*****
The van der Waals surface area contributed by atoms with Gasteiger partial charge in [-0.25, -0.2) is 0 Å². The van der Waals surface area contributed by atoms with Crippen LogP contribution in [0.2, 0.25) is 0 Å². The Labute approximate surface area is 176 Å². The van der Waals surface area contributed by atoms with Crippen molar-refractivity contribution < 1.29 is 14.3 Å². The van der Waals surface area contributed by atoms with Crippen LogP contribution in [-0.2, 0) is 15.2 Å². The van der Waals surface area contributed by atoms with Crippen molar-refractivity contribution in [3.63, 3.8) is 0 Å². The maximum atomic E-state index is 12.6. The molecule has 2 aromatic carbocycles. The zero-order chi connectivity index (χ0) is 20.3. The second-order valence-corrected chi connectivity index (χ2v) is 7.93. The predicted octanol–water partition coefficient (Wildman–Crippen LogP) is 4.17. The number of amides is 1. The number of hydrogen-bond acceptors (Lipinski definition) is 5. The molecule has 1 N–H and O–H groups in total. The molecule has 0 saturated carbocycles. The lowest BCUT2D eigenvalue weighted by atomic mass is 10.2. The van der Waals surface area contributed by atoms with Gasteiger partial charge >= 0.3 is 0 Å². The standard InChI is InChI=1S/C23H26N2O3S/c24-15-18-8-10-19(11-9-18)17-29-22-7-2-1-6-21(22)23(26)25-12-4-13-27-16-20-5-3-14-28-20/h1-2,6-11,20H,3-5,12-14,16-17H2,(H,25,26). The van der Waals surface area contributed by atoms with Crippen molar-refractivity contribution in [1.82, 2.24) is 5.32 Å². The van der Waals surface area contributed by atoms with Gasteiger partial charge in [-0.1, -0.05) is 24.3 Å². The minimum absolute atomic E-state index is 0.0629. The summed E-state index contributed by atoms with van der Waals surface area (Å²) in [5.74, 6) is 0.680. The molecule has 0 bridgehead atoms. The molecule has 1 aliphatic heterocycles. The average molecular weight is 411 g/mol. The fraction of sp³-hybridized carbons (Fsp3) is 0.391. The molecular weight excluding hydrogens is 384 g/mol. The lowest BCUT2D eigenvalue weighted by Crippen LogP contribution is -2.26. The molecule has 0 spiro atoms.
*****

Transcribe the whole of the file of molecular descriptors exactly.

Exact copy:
The van der Waals surface area contributed by atoms with Gasteiger partial charge in [-0.25, -0.2) is 0 Å². The van der Waals surface area contributed by atoms with Crippen LogP contribution in [0.2, 0.25) is 0 Å². The Labute approximate surface area is 176 Å². The van der Waals surface area contributed by atoms with Crippen molar-refractivity contribution < 1.29 is 14.3 Å². The van der Waals surface area contributed by atoms with Crippen LogP contribution in [-0.2, 0) is 15.2 Å². The van der Waals surface area contributed by atoms with Crippen molar-refractivity contribution in [3.63, 3.8) is 0 Å². The maximum atomic E-state index is 12.6. The molecule has 2 aromatic carbocycles. The zero-order chi connectivity index (χ0) is 20.3. The second-order valence-corrected chi connectivity index (χ2v) is 7.93. The predicted octanol–water partition coefficient (Wildman–Crippen LogP) is 4.17. The number of amides is 1. The number of hydrogen-bond acceptors (Lipinski definition) is 5. The molecule has 1 N–H and O–H groups in total. The molecule has 0 saturated carbocycles. The lowest BCUT2D eigenvalue weighted by atomic mass is 10.2. The van der Waals surface area contributed by atoms with Gasteiger partial charge >= 0.3 is 0 Å². The standard InChI is InChI=1S/C23H26N2O3S/c24-15-18-8-10-19(11-9-18)17-29-22-7-2-1-6-21(22)23(26)25-12-4-13-27-16-20-5-3-14-28-20/h1-2,6-11,20H,3-5,12-14,16-17H2,(H,25,26). The van der Waals surface area contributed by atoms with Crippen molar-refractivity contribution in [1.82, 2.24) is 5.32 Å². The van der Waals surface area contributed by atoms with Gasteiger partial charge in [-0.1, -0.05) is 24.3 Å². The minimum absolute atomic E-state index is 0.0629. The summed E-state index contributed by atoms with van der Waals surface area (Å²) in [5.74, 6) is 0.680. The molecule has 0 bridgehead atoms. The molecule has 1 aliphatic heterocycles. The average molecular weight is 411 g/mol. The fraction of sp³-hybridized carbons (Fsp3) is 0.391. The molecular weight excluding hydrogens is 384 g/mol. The lowest BCUT2D eigenvalue weighted by Crippen LogP contribution is -2.26. The molecule has 0 spiro atoms.